Wild Arms 3

Released on the original PlayStation around the same time as the immensely-popular Final Fantasy VII, the first Wild Arms title attracted some, but not a lot, of attention, although it attracted praise for its use of tools and puzzles. A sequel came out about three years later, though it didn’t see as good reception as the first game. Nonetheless, developer Media.Vision produced a third title, Wild Arms Advanced 3rd on the PlayStation 2, released in North America as Wild Arms 3, which combines some of the best elements of its two predecessors into an enjoyable title.

First of all, the third Wild Arms game features an encounter system that’s similar to that in its predecessor, albeit with many unique twists. The player has an encounter gauge that has a set amount of points, initially ten, not to mention a Migrant Level that the player can increase through the acquisition of Migrant Seals found throughout the game. The number of points can increase as well through the gain of Booster Kits occasionally found, as well. Whenever a white exclamation point appears above the active character, the player can skip the encounter for a certain number of points, this cost decreasing with increased Migrant Level. Green exclamation points indicate encounters skippable with no cost, while red exclamation points indicate mandatory encounters that mostly occur when the player doesn’t have any more encounter points.

Encounters take place with all four protagonists squaring off against a number of enemies, with their initial Force Points based on their current level. Outside combat, each character can equip up to three Mediums that grant them stat increases and magic spells they can use limitlessly as long as they have enough FP. Mediums also grant each character Personal Skills into which they can invest a number of points again based on their current levels, these skills doing things such as shielding against specific status ailments and certain magical elements.

Before a round of battle commences, the player can input commands for all four characters, among them being a normal attack with their equipped Ancient Relic Machines (ARMs). At special facilities in towns, the player can customize various aspects of ARMs such as attack power, accuracy, weight, and the number of bullets (reloading ARMs requires characters to defend for a turn). Other options include using consumable items, using magic spells from equipped Mediums, and using special abilities that require at least twenty-five Force Points such as using more than one bullet in a gatling attack against an enemy, and Virginia’s ability to extend item effects to the whole party.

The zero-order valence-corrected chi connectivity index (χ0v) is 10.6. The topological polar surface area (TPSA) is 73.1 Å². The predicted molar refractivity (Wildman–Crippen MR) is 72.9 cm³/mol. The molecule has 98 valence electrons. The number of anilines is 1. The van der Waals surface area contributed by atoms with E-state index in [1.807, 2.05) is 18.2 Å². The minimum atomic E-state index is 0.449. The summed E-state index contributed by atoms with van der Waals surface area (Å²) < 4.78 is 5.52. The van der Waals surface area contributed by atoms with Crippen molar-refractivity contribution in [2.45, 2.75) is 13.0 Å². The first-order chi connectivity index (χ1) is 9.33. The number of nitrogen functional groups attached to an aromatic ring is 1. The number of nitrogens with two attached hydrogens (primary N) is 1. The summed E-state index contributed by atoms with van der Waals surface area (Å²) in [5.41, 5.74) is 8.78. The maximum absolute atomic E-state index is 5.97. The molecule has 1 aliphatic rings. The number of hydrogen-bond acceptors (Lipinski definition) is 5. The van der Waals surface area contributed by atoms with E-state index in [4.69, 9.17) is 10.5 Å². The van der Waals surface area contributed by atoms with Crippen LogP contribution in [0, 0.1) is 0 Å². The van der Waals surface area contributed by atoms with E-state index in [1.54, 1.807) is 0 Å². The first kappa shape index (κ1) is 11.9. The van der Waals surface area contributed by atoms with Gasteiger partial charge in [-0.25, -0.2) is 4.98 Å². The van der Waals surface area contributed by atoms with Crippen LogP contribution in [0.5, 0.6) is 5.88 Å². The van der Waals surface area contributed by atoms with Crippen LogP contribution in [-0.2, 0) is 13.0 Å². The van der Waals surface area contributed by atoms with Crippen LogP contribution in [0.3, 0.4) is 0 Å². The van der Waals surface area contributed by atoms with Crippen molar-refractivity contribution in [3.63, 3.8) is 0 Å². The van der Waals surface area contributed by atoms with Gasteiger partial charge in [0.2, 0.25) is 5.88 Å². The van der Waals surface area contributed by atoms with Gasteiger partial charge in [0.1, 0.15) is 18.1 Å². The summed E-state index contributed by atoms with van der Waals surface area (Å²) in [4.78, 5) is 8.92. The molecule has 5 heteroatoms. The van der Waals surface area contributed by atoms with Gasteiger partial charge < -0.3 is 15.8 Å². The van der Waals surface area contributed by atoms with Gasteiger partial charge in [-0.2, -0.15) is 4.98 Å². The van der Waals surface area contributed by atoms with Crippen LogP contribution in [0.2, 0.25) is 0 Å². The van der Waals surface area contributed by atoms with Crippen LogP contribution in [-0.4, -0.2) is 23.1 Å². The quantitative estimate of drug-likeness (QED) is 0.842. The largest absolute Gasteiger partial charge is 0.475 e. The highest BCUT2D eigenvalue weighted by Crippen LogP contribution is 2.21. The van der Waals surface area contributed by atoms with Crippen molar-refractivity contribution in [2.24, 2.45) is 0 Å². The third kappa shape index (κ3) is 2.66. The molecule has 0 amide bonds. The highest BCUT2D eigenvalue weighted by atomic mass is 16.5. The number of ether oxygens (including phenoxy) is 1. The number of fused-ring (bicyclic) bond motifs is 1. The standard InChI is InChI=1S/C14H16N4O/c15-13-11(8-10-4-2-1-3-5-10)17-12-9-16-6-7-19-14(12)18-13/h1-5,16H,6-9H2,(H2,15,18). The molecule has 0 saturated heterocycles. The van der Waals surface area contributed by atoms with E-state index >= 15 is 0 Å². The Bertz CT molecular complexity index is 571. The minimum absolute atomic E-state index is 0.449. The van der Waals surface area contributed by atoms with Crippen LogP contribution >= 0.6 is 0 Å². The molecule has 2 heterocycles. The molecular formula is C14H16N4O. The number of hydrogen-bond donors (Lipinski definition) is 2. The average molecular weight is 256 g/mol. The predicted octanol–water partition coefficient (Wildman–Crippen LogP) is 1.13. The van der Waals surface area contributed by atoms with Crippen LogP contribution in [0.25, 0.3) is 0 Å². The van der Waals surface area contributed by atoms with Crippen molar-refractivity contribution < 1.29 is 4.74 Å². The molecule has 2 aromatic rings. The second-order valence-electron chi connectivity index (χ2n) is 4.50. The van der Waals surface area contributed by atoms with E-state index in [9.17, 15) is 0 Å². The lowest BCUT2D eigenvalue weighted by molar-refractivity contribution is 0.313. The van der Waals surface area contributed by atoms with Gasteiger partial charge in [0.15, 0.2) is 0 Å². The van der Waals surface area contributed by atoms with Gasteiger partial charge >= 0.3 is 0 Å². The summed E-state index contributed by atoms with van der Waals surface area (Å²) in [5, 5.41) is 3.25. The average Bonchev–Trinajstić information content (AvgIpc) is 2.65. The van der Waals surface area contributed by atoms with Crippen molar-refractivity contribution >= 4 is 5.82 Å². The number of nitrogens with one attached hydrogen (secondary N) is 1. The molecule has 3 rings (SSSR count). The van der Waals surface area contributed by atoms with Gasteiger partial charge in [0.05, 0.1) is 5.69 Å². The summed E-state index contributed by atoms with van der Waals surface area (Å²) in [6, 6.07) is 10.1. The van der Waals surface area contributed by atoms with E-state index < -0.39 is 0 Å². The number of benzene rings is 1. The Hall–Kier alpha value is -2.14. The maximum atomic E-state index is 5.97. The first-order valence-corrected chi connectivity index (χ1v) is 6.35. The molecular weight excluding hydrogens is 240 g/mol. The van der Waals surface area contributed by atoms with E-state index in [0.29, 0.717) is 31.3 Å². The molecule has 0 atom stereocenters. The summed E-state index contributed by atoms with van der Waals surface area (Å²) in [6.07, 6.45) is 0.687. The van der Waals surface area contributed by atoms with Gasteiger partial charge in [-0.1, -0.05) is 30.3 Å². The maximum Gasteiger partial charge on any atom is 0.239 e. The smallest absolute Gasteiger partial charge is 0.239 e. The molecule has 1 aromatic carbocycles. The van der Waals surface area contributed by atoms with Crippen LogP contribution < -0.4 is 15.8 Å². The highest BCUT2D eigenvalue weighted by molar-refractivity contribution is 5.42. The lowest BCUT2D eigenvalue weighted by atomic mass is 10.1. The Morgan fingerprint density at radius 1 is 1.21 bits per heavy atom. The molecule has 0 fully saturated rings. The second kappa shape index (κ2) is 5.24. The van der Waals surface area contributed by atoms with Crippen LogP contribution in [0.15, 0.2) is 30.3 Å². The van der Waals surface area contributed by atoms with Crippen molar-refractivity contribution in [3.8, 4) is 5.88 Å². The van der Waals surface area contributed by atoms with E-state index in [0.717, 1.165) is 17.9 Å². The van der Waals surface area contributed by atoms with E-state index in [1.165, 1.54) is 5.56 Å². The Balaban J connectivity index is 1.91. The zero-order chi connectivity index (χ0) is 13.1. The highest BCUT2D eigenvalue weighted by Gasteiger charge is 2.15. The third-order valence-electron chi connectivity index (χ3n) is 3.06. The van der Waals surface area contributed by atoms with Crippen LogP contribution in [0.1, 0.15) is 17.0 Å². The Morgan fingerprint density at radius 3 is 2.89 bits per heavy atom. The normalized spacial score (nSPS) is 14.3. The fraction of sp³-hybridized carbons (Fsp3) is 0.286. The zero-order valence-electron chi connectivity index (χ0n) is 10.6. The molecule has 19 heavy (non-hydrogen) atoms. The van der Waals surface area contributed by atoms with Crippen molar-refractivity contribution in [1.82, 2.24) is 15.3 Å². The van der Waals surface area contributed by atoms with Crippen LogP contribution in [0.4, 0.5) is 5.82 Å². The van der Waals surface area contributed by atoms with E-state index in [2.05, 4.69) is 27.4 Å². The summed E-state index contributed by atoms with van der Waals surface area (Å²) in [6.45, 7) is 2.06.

Once the player has inputted commands for the whole party, they and the enemy take turns depending upon their Reflex stat, with the player able to adjust character turn order in the menus that precede normal command input, a feature that can actually be useful at times. While character turn order typically remains constant, player unfortunately are left clueless as to when the enemies will take their turns, and sometimes they can do things such as beat the player to healing a character low on HP. Winning battles nets all characters experience, some money, and occasional items, and all characters will recover HP through their vitality gauges that decrease with recovered HP.

A handy feature is that scan magic works permanently against enemies and bosses, thus letting players plan strategy such as exploiting their elemental weaknesses. Furthermore, characters can summon their equipped Mediums into battle, with their power depending upon their current Force Points and consuming all their FP, and defeating enemies with particular elements will cause them to drop consumable gems that can attack enemies with the aforementioned elements. After battle, the player’s encounter gauge somewhat recovers, although finding white gems can recover encounter points even more, and orange gems can refill vitality gauges.

Other battle modes include sandcraft battles that take place on the sandy seas of Filgaia where the player has a variety of attack options, and aircraft battles that also have a similar flow. In the end, the battle system works well, and setting fights to Turbo mode can make them go by faster, although options such as being able to skip summon spell animations would have been nice, as well. A turn order meter would have been nice, as well, and there is a bit of a difficulty spike towards the end, although there are certain tricks to make endgame fights easier, and ultimately, the battle system helps the game far more than hurts.